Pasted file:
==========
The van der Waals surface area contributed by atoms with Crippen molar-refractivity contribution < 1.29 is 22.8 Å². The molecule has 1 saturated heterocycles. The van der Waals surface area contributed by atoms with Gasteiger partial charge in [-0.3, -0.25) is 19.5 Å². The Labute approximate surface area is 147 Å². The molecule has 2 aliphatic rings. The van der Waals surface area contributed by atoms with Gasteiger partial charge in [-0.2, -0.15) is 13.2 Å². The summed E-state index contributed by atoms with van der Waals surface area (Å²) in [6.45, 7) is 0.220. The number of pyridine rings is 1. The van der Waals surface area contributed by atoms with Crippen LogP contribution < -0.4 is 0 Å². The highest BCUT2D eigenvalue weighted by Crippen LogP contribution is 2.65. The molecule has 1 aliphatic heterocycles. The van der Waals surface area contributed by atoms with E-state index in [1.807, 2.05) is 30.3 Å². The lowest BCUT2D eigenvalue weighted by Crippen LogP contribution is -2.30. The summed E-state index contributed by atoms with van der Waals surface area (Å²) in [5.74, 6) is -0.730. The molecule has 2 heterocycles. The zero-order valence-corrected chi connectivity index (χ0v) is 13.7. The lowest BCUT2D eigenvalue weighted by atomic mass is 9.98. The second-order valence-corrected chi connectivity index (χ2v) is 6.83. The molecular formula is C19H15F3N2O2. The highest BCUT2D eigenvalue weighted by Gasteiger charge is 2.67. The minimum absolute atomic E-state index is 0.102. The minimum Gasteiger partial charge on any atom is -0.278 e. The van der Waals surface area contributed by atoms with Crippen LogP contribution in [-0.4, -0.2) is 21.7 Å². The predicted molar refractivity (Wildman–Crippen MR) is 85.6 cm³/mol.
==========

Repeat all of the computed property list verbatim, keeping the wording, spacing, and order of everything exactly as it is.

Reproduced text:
The van der Waals surface area contributed by atoms with Crippen molar-refractivity contribution < 1.29 is 22.8 Å². The molecule has 1 saturated heterocycles. The van der Waals surface area contributed by atoms with Gasteiger partial charge in [-0.3, -0.25) is 19.5 Å². The Labute approximate surface area is 147 Å². The molecule has 2 aliphatic rings. The van der Waals surface area contributed by atoms with Gasteiger partial charge in [-0.2, -0.15) is 13.2 Å². The summed E-state index contributed by atoms with van der Waals surface area (Å²) in [6.45, 7) is 0.220. The number of pyridine rings is 1. The van der Waals surface area contributed by atoms with Crippen LogP contribution < -0.4 is 0 Å². The highest BCUT2D eigenvalue weighted by Crippen LogP contribution is 2.65. The molecule has 1 aliphatic heterocycles. The van der Waals surface area contributed by atoms with E-state index in [1.807, 2.05) is 30.3 Å². The lowest BCUT2D eigenvalue weighted by Crippen LogP contribution is -2.30. The summed E-state index contributed by atoms with van der Waals surface area (Å²) in [5.74, 6) is -0.730. The molecule has 2 heterocycles. The zero-order valence-corrected chi connectivity index (χ0v) is 13.7. The lowest BCUT2D eigenvalue weighted by atomic mass is 9.98. The second-order valence-corrected chi connectivity index (χ2v) is 6.83. The molecular formula is C19H15F3N2O2. The highest BCUT2D eigenvalue weighted by Gasteiger charge is 2.67. The minimum absolute atomic E-state index is 0.102. The minimum Gasteiger partial charge on any atom is -0.278 e. The van der Waals surface area contributed by atoms with Crippen LogP contribution in [-0.4, -0.2) is 21.7 Å². The predicted molar refractivity (Wildman–Crippen MR) is 85.6 cm³/mol.